Highly extractive fishing activities and privatisation of foreshore lands: impact on the everyday lives of municipal fisherfolk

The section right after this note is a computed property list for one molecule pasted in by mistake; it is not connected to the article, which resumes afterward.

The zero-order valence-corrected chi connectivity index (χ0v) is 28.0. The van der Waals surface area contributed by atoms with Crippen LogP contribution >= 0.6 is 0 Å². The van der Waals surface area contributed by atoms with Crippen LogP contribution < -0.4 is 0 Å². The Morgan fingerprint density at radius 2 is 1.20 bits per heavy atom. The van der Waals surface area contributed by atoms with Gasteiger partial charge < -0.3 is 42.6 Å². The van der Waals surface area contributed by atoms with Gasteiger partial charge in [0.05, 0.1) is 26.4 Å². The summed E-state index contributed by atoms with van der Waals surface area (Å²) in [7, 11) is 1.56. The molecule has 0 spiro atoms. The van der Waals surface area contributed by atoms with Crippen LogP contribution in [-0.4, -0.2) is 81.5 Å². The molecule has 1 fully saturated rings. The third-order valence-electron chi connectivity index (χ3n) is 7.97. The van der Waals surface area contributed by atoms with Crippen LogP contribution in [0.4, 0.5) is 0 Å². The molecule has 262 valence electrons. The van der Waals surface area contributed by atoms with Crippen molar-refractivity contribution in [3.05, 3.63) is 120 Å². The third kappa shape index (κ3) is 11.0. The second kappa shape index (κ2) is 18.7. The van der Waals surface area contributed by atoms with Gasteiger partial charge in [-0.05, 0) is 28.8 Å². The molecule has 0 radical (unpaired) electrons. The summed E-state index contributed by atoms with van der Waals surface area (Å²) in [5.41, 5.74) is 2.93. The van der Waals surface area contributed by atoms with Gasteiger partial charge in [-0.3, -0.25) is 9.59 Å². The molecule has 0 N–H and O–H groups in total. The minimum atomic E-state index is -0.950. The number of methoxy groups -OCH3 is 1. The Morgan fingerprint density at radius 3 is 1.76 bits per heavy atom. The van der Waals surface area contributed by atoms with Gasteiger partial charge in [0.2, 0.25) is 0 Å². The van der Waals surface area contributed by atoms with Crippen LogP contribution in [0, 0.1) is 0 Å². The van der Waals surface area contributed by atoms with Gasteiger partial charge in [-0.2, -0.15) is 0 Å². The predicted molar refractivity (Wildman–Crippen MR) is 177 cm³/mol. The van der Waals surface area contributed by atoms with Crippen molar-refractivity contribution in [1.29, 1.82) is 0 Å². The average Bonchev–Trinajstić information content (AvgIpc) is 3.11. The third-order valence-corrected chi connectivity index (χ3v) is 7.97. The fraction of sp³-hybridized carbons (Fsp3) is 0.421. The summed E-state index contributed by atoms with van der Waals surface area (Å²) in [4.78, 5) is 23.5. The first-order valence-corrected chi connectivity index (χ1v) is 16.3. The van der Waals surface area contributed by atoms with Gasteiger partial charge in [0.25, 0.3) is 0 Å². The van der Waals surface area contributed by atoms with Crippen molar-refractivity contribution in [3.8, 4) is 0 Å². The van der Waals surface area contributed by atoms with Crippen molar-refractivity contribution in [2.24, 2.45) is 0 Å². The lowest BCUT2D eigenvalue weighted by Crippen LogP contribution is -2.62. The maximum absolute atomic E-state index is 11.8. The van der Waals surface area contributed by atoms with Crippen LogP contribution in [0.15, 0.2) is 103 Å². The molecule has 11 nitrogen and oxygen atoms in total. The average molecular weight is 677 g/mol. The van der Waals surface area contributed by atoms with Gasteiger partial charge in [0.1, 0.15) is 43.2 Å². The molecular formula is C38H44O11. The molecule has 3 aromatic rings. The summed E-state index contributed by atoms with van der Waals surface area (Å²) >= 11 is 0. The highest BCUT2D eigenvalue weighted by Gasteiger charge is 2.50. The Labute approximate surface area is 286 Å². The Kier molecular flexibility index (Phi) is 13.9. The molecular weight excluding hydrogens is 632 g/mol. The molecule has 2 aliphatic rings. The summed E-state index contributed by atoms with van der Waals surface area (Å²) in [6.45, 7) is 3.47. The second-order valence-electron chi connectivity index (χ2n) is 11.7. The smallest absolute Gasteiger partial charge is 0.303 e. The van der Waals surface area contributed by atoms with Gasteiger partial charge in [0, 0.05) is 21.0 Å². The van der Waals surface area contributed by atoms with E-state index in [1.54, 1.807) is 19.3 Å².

This paper describes the struggles of artisanal fisherfolk in the Calabarzon region in Luzon, the Philippines, to reclaim the foreshore lands, the fishery and inland resources that they have traditionally used. It documents different forms of commercialisation of the foreshore areas, including by private beach resorts, reclamation projects and aquaculture. The findings reveal that land and coastal use in these areas has been entirely altered by such developments. Artisanal fisherfolk now suffer from a loss of access to the foreshore for fishing and other activities such as landing boats and drying fish, as well as from a lack of secure tenure for housing. While key drivers of these threats to fisherfolk communities include the commercial potential of tourism and aquaculture developments, the research identifies the weak governance of foreshore resources as a key overarching concern. Rules and procedures are weakly enforced, with illegal development, reclamation and enclosure of mangroves, beachfronts and lakes shores being a common occurrence.